Turkey is the latest country on the run from the global economic crisis but it hopes that its latest tactics will help it out manoeuvre the worst effects.

Turkey is the latest country on the run from the global economic crisis but it hopes that its latest tactics will help it out manoeuvre the worst effects.

Turkey up until now has claimed it was well positioned to out manoeuvre the global economic crisis.

However, with foreign capital investment slowing, business drying up, rising unemployment, a big overdraft and a weakening currency it’s now becoming apparent that Turkey isn’t immune but showing serious symptoms of the global fever.

Turkey is hoping that a range of financial initiatives used recently in the western world economies such as the USA and UK will help it to kick-start its own slowing economy and out manoeuvre the downturn.

On Wednesday night the Turkish Central Bank cut base interest rates by half a percent to 16.25% in an effort to kick start the stalling economy. 

The cut is nowhere near as dramatic as those carried out in the UK, Europe or the USA but that could be because the country doesn’t want its currency value hit too hard too soon.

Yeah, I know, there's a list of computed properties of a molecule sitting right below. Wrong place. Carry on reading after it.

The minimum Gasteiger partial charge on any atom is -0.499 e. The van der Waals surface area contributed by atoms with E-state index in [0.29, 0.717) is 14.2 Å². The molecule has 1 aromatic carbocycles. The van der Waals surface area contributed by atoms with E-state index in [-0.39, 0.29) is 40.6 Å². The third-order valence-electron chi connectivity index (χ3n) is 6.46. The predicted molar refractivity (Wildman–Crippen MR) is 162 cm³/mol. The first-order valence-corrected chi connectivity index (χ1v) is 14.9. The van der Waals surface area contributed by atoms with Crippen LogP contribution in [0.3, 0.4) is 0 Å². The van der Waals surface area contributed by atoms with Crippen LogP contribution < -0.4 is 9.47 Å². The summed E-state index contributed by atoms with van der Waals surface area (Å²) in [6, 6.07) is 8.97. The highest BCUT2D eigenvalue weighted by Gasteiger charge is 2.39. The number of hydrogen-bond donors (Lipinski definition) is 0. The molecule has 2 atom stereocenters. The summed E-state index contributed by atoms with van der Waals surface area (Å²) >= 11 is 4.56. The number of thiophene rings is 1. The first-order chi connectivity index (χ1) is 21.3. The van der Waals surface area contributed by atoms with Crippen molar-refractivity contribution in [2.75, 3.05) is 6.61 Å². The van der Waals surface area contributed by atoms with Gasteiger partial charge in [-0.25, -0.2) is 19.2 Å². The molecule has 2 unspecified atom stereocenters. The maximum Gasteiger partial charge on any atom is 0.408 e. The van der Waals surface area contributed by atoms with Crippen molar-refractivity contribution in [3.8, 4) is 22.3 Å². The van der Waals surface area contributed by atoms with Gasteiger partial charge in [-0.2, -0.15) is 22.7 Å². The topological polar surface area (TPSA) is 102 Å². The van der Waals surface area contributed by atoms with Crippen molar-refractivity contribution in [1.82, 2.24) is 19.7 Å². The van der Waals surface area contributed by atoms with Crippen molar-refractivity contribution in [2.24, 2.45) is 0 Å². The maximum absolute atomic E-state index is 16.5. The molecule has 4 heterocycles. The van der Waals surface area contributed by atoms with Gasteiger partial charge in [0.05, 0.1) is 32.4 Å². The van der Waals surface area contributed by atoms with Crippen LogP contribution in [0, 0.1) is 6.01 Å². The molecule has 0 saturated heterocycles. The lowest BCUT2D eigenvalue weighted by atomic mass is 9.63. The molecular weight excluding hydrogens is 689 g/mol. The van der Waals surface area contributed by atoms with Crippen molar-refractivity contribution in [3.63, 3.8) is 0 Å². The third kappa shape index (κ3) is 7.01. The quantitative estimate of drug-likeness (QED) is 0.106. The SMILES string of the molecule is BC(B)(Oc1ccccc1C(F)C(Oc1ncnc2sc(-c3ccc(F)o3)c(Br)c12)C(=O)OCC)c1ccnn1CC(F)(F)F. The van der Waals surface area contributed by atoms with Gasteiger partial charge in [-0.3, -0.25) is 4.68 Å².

So this could be the first of many cuts over the coming months as the central bank gauges the effects of the cuts on business and the exchange rate. Good news for borrowers but bad news for savers.

With a lack of cash on the world markets Turkey is turning to the International Monetary Fund (IMF) again to secure much needed funds. With such a large bank overdraft it needs a big injection of cash (USD 40 billion) to see it through these tough times.

This is the fourth time the Turkish government has turned to the IMF this decade and Turkey still owes around USD 8.5 billion from previous loans.

But it will be business that needs cash too. Turkish business relies heavily on foreign loans to finance its ventures and it has been very successful in the recent boom years in attracting that investment.

In fact it has been so successful that loans exceed business assets by over USD 80 billion according to some sources. That’s twice the size of the IMF bail out to the Turkish Government!

The global financial crisis is still far from over and investors are very jittery especially with risky emerging market debts such as those in Turkey.

Turkey’s bankers and the government will therefore be praying that their measures will work or both could face a bumpy financial future.

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